Simple clustering with AWS and (free) RightScale

Here at StyleFeeder, we do a lot of things for the sake of performance. We recently decided to take a set of processes that we had running on a few large EC2 instances over at Amazon Web Services, and consolidate them into a couple of clusters.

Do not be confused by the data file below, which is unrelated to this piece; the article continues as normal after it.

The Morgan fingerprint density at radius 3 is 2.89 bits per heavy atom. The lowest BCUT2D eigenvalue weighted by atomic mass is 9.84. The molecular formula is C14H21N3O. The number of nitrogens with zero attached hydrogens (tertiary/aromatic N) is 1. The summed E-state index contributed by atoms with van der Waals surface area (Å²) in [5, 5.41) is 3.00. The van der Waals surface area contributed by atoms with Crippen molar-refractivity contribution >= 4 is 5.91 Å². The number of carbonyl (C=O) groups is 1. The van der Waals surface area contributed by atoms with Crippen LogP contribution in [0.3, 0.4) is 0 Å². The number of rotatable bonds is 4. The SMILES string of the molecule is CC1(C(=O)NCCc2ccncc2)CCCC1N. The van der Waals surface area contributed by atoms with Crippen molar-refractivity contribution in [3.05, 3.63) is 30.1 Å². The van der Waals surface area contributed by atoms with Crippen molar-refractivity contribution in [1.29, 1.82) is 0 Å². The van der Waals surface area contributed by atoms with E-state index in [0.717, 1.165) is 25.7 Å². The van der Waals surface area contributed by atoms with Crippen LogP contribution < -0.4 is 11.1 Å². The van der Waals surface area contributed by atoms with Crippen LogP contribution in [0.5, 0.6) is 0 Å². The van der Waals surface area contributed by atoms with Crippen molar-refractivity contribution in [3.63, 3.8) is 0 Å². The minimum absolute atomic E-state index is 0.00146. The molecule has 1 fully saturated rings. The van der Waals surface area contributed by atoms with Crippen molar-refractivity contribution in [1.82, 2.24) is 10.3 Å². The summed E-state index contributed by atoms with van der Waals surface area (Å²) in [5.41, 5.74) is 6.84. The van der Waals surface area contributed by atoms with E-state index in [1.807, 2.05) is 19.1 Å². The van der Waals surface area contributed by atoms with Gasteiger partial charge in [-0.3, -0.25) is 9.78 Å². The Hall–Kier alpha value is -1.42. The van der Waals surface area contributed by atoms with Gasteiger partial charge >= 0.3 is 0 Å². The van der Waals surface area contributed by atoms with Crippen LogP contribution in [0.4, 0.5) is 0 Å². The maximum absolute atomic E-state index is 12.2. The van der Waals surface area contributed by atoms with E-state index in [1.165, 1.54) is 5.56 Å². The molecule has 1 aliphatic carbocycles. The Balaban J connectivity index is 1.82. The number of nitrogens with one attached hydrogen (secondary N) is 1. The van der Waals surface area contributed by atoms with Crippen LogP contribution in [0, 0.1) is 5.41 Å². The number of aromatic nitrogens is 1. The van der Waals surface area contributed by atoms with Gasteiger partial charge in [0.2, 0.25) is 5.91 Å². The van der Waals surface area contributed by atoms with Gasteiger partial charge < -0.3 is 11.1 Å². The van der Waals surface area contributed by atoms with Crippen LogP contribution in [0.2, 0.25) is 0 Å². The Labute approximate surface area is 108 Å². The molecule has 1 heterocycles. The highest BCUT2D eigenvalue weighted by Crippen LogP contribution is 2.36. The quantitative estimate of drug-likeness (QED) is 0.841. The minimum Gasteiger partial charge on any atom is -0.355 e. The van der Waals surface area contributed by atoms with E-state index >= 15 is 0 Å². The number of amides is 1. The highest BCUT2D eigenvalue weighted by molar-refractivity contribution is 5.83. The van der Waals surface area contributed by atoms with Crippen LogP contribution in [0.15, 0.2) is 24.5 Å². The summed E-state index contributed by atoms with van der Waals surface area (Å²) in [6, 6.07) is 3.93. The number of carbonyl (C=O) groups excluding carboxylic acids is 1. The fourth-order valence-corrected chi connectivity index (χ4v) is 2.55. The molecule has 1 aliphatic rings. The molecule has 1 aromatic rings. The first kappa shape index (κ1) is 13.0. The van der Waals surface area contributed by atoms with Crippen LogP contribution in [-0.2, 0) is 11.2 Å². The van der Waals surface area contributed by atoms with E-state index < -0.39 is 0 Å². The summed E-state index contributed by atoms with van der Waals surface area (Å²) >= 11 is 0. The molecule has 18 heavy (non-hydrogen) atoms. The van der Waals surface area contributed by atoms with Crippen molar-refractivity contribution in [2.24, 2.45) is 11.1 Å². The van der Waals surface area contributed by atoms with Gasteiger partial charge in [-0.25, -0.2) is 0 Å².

First, you may ask, why use AWS at all? We don’t use it for everything, but this particular set of processes handles image storage, resizing, and delivery, through a content delivery network. We have many millions of images. If we wanted to stick them on a big file system, we would run out of inodes, so that’s out. We could put them in a sharded mysql database, and we have a big sharded mysql infrastructure for a lot of our data anyway, but that’s not how we started out, and it’s not exactly using the database for database-y things. To do this ourselves, we would have had to install a distributed file system of some kind, which seemed like a lot of work, so we decided to use AWS’s S3 for storage. Once your images are in S3, there are certain things it makes sense to do in EC2, since an EC2 instance can network to an S3 bucket pretty fast. Vendor lock-in? You bet, but hey, it’s giving us a pretty good value. To get the images out of S3 and on their way to our users’ computers and other shopping-enabled gadgets, we have some EC2 instances that resize them, store the resized versions for future use, and serve them up. The resizer/cacher logs indicate that although on average we don’t serve a given image up to too many users, we’re serving it for the Nth time, where N>1, about 96% of the time. If the CDNs could just keep them all around, forever, our servers wouldn’t be working as hard as they do. Our actual origin hit rates at the CDNs are something like 50%. What’s up with that? They can’t handle sparse sets of content? I don’t remember a disclaimer about that. Can you hear me, CDN people? I’m talking to you!!